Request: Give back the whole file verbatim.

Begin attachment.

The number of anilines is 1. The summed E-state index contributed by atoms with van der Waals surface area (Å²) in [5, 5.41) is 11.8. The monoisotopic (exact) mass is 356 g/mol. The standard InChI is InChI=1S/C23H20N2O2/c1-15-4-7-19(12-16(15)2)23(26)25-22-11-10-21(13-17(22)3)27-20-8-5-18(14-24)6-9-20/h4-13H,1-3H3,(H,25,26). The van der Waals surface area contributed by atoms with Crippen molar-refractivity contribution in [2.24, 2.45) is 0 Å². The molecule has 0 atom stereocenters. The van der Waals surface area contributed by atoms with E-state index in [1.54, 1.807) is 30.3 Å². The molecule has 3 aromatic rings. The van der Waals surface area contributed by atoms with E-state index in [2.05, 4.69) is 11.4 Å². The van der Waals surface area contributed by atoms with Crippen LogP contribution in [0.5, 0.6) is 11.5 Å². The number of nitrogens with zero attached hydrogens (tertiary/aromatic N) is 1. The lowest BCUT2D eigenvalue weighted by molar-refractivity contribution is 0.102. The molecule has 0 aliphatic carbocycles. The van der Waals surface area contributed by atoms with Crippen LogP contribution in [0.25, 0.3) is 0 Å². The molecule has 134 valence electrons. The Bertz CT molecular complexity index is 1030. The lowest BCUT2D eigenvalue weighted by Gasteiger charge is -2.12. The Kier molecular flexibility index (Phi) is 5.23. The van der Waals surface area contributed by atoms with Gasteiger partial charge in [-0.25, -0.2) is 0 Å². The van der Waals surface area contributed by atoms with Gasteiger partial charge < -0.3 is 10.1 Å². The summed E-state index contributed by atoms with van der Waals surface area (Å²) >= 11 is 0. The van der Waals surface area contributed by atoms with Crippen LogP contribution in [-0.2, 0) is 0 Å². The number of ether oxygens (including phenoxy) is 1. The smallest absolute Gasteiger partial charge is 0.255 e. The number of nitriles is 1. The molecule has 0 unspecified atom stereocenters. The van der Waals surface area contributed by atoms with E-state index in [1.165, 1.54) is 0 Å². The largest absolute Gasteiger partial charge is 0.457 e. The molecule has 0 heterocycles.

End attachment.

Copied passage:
The number of anilines is 1. The summed E-state index contributed by atoms with van der Waals surface area (Å²) in [5, 5.41) is 11.8. The monoisotopic (exact) mass is 356 g/mol. The standard InChI is InChI=1S/C23H20N2O2/c1-15-4-7-19(12-16(15)2)23(26)25-22-11-10-21(13-17(22)3)27-20-8-5-18(14-24)6-9-20/h4-13H,1-3H3,(H,25,26). The van der Waals surface area contributed by atoms with Crippen molar-refractivity contribution in [2.24, 2.45) is 0 Å². The molecule has 0 atom stereocenters. The van der Waals surface area contributed by atoms with E-state index in [1.54, 1.807) is 30.3 Å². The molecule has 3 aromatic rings. The van der Waals surface area contributed by atoms with E-state index in [2.05, 4.69) is 11.4 Å². The van der Waals surface area contributed by atoms with Crippen LogP contribution in [0.5, 0.6) is 11.5 Å². The number of nitrogens with zero attached hydrogens (tertiary/aromatic N) is 1. The lowest BCUT2D eigenvalue weighted by molar-refractivity contribution is 0.102. The molecule has 0 aliphatic carbocycles. The van der Waals surface area contributed by atoms with Crippen LogP contribution in [0.25, 0.3) is 0 Å². The molecule has 134 valence electrons. The Bertz CT molecular complexity index is 1030. The lowest BCUT2D eigenvalue weighted by Gasteiger charge is -2.12. The Kier molecular flexibility index (Phi) is 5.23. The van der Waals surface area contributed by atoms with Gasteiger partial charge in [-0.25, -0.2) is 0 Å². The van der Waals surface area contributed by atoms with Gasteiger partial charge < -0.3 is 10.1 Å². The summed E-state index contributed by atoms with van der Waals surface area (Å²) >= 11 is 0. The van der Waals surface area contributed by atoms with Crippen LogP contribution in [-0.2, 0) is 0 Å². The number of ether oxygens (including phenoxy) is 1. The smallest absolute Gasteiger partial charge is 0.255 e. The number of nitriles is 1. The molecule has 0 unspecified atom stereocenters. The van der Waals surface area contributed by atoms with E-state index in [1.165, 1.54) is 0 Å². The largest absolute Gasteiger partial charge is 0.457 e. The molecule has 0 heterocycles.